Lower capital costs "are necessary to bring down the deployment costs... however they are not sufficient for allowing business cases as such", researchers said. Countries will only benefit from the conditions "if adequate policies are in place".
The 'Pricetag' project, coordinated by consultancy Ecofys and funded by the European Climate Foundation, studied the cost of capital for ground-based photovoltaic and onshore wind projects in Bulgaria, Croatia, Greece, Hungary, Romania and the Slovak Republic.
It is a follow-up to the pan-European Diacore project, conducted almost a year ago, which concluded that policy design was the top risk for renewables investors in the EU.
This new study makes clear that cheaper renewables investments are not a substitute for a supportive policy framework.
Policy support proposed by the European Commission in its new renewable energy directive could help 'derisk' renewables for investors, but they will not make up for national renewables support schemes and other enabling policies.
The researchers found that renewables investments still tend to be more expensive than other investments, for example in infrastructure, with a below-average drop in costs of capital over the last two years.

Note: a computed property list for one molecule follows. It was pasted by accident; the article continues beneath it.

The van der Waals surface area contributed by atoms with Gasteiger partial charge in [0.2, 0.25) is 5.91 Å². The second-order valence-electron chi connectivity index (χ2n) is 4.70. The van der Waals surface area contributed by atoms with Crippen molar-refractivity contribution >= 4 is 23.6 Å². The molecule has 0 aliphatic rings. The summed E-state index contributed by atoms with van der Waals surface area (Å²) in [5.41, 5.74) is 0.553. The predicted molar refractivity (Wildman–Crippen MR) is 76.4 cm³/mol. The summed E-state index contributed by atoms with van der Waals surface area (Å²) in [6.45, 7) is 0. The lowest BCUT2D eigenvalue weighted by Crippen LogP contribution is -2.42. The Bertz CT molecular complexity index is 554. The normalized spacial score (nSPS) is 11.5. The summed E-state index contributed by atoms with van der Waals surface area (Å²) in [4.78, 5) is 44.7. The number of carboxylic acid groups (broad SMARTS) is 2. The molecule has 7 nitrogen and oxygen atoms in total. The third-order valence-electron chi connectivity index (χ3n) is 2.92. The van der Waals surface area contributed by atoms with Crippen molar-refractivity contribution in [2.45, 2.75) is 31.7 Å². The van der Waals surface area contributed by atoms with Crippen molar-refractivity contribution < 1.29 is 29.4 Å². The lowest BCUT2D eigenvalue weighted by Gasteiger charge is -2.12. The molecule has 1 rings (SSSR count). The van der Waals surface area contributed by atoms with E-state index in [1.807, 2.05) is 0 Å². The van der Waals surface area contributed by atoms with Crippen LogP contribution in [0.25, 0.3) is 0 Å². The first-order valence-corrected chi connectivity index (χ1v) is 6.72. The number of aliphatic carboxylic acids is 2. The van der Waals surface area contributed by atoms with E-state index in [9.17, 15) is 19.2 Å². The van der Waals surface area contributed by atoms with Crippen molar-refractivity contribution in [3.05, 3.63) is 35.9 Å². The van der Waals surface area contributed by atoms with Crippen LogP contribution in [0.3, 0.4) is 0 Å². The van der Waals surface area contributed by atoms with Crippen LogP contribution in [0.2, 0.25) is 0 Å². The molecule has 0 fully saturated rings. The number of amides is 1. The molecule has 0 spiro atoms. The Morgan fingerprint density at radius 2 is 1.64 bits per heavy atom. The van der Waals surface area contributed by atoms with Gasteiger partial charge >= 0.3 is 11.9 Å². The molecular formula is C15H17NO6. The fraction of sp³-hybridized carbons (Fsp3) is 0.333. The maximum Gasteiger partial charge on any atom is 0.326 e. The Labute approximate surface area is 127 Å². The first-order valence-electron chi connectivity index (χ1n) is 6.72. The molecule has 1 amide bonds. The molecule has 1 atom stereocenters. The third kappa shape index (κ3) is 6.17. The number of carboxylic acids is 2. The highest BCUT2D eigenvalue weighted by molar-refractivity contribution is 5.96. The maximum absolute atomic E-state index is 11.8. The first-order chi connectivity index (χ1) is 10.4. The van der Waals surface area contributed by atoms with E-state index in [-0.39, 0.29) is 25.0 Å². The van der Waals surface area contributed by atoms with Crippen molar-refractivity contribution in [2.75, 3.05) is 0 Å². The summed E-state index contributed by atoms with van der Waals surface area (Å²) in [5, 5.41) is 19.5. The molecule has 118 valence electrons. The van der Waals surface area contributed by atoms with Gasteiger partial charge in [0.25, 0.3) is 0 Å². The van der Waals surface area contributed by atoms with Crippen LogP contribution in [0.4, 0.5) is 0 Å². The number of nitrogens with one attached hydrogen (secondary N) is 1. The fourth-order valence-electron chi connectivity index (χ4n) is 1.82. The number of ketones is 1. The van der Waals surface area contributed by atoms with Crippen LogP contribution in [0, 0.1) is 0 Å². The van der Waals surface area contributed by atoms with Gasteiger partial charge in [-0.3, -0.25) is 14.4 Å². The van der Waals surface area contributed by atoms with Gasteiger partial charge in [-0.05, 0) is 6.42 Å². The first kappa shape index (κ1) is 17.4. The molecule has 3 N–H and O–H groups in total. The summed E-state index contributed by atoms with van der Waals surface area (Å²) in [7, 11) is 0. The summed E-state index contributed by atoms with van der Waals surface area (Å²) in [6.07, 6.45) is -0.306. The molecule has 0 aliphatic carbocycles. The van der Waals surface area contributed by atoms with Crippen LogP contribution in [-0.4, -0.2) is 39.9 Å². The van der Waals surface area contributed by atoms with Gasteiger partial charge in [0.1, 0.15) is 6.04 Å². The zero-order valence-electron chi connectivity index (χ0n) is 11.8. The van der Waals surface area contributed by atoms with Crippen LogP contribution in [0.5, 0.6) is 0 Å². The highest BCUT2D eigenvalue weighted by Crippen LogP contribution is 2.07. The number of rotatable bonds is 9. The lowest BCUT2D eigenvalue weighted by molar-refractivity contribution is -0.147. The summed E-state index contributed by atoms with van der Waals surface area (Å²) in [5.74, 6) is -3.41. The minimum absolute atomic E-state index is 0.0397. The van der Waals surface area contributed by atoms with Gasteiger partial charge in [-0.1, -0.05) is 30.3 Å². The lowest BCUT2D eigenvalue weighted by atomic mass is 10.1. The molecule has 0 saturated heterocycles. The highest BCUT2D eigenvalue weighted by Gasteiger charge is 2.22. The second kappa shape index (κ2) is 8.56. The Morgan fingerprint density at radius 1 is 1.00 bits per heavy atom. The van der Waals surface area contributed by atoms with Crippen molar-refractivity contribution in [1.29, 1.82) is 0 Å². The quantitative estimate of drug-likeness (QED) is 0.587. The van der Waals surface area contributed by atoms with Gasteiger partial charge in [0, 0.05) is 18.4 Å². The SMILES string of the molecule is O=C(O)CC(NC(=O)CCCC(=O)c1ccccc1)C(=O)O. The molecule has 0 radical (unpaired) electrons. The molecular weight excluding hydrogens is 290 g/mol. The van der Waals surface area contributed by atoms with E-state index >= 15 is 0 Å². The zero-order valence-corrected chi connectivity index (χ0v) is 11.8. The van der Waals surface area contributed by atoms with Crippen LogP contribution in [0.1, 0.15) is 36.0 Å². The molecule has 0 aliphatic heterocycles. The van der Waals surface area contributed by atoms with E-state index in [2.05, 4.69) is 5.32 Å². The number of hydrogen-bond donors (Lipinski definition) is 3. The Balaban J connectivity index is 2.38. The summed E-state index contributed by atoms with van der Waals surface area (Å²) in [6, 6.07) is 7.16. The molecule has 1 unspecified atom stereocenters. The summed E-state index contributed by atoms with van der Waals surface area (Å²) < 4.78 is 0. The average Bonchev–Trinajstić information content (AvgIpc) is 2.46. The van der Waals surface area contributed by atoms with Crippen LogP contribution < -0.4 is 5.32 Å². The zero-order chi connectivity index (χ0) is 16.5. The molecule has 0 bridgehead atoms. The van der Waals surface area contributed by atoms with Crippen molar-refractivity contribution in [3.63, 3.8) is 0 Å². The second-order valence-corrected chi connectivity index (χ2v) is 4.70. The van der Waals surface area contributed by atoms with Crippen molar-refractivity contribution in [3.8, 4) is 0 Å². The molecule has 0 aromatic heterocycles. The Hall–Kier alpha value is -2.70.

Moreover, the cost of investing in wind and solar in southeast Europe is "well above" that in the EU's best performing member states, such as Germany.
In addition, they found that even though the costs of capital had come down, this often did not translate into new projects on the ground.
There were no new onshore wind projects in the Slovak Republic, Hungary and Bulgaria for example, which the researchers attribute to the "lack of an effective support scheme".
"Derisking can be a catalyst," said project coordinator David de Jager from Ecofys. "[But] if you do not take deployment [policies] seriously, derisking will not do the job."
Southeast Europe has started refocusing its regional cooperation on renewables and energy efficiency as well as gas.